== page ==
Short exercise: Make the case that some cultural object is a “remake” of another, earlier one (for example, that Pixar’s Toy Story is a remake of Disney’s Pinocchio). Be honest about the ways in which the claim does not hold up. In addition to noting similarities or lines of influence, you should explain what we gain from understanding the later object as a remake of the earlier one. 500–1,000 words.

Week 9

Edgar Allan Poe, “The Philosophy of Composition”; “The Raven”
Mark Twain, “Fenimore Cooper’s Literary Offenses”
Janice Radway, from Reading the Romance
Smart Bitches, Trashy Books reviews: "The RealDeal by Lucy Monroe”; Tell Me Lies by Jennifer Crusie”; Skies of Gold by Zoe Archer”, “Elves versus Dwarves”; “As You Know”
Lili Loofbourow, “Just Another Princess Movie” [rev of Brave]
Christian Bök, Eunoia

Week 10

Essay 2: Choose a piece of art and viciously pan it. Your critique should be utterly devastating, which is to say that you should be able to persuade your reader that this piece is a blight on humanity, and not merely that you are a mean-spirited person. This will be more effective if you resist choosing an easy target. 2,000–3,000 words.

Week 11

Cuteness and commodification
Sianne Ngai, “The Cuteness of the Avant-Garde”
Gary Cross, from The Cute and the Cool
“Many too small boxes and Maru” [YouTube video]
“Nyan Cat [original]” [YouTube video]

Week 12

Essay 3: Review some piece of culture that was recently produced—say, since January 2012. Give your reader a fairly thickly textured sense of what this piece is like, and explain what its successes and failures are. Once again, be sure to unpack what it means for something to “succeed” (in any register). What is the historical, cultural, or aesthetic milieu in which this piece is ideally legible? Make a point. This should be around 3,000 words.

Week 13

William Gibson, Pattern Recognition
Alan Liu, from The Laws of Cool
Michael Szalay, from Hip Figures
Janelle Monáe, “Tightrope” [YouTube video]

Week 14

Chinua Achebe, “An Image of Africa: Racism in Conrad’s Heart of Darkness
Justine Larbalestier, “Ain’t That a Shame”
Fanlore Wiki: “Race and Fandom”
Mitali Perkins, “Straight Talk on Race: Challenging the Stereotypes in Kids’ Books
Malcolm Harris, “The White Market”
Nancy Sommers, “Revision Strategies of Student Writers and Experienced Adult Writers”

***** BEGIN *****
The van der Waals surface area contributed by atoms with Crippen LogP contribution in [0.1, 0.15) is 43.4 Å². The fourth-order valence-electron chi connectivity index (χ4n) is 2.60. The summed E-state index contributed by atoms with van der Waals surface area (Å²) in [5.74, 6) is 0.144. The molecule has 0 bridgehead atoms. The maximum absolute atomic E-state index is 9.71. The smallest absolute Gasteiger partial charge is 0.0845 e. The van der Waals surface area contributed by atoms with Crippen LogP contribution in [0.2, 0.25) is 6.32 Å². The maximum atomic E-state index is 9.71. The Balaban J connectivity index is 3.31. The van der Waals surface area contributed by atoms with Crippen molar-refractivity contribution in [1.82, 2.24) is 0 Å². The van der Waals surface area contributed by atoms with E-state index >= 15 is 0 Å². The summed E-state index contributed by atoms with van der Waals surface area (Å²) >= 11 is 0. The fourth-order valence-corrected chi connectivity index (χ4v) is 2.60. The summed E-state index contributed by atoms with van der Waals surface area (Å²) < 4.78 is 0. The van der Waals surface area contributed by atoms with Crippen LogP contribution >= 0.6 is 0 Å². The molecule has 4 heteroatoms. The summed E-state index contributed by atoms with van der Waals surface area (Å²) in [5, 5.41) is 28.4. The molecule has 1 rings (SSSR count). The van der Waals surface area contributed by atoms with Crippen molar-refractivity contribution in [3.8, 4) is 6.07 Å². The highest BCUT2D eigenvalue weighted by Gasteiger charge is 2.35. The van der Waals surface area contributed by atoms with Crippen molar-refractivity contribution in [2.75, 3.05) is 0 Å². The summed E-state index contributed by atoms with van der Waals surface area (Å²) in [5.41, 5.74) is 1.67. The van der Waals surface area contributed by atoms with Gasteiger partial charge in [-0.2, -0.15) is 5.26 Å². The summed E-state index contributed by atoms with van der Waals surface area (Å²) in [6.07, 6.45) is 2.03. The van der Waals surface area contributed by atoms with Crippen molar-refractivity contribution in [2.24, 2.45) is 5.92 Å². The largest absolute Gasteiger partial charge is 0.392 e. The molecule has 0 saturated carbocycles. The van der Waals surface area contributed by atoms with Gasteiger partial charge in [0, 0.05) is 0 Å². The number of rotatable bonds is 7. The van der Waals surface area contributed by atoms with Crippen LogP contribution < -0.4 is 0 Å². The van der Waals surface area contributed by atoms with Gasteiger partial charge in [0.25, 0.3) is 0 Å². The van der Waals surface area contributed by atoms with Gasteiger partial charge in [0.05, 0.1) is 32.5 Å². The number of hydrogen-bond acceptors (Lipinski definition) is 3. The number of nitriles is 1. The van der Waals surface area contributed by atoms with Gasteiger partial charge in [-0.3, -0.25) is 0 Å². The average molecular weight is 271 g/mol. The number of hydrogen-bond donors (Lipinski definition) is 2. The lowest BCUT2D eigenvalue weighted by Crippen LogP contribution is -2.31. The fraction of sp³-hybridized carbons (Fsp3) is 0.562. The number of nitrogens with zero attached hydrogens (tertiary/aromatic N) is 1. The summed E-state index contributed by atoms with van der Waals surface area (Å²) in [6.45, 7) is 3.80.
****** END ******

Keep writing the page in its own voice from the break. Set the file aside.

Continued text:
Week 15


Essay 4: Revise your review for publication in a venue of your choice. It may be print or online. When you submit this assignment to me, you should also submit a copy of the submission guidelines for this venue (to which your revised review should adhere) and a rationale (about 500 words) for choosing this publication. You are encouraged to actually submit the review to the publication you have chosen. (You might be interested in this.)

Tuesday, September 10, 2013

On DHThis and critiques thereof

This was turning into The Infinite Comment, so I am posting here instead of on Whitney Trettien's post on DHThis, which is very worth reading. The bulk of this post ends up being about what "self-promotion" means under neoliberalism's compulsory self-commodification, which is a complete tangent, so I guess that's another reason not to dump it at Whitney's.


I am in general agreement with Whitney's main point that a reddit-like system has the potential for serious problems, and that reliance on "the community" to self-regulate has not worked out terribly well in the past. Stephen Ramsay and Trevor Owens asked on Twitter why DHThis didn't just use the existing DH subreddit. The obvious answer is that reddit is a terrifying cesspool of misogyny, racism, and assholery, and that is a very good reason.

But the obvious question that raises is: what structural safeguards will prevent DHthis from becoming a terrifying cesspool of misogyny, racism, and assholery? I have great faith in Adeline and Roopsi and the DHthis team as stewards of the project, but it's an important question. When I had my own dismaying interaction with JDH (which was also, to be clear, in many ways also a very good interaction), the problem was precisely an overreliance on crowdsourcing. As Matthew Ciszek recently tweeted, "Crowdsourcing selection kills diversity. More diverse materials typically less popular." I'll look forward to seeing what procedures DHthis implements to maintain a safe, productive, and genuinely diverse space. It's early days, and there's time for this project to develop.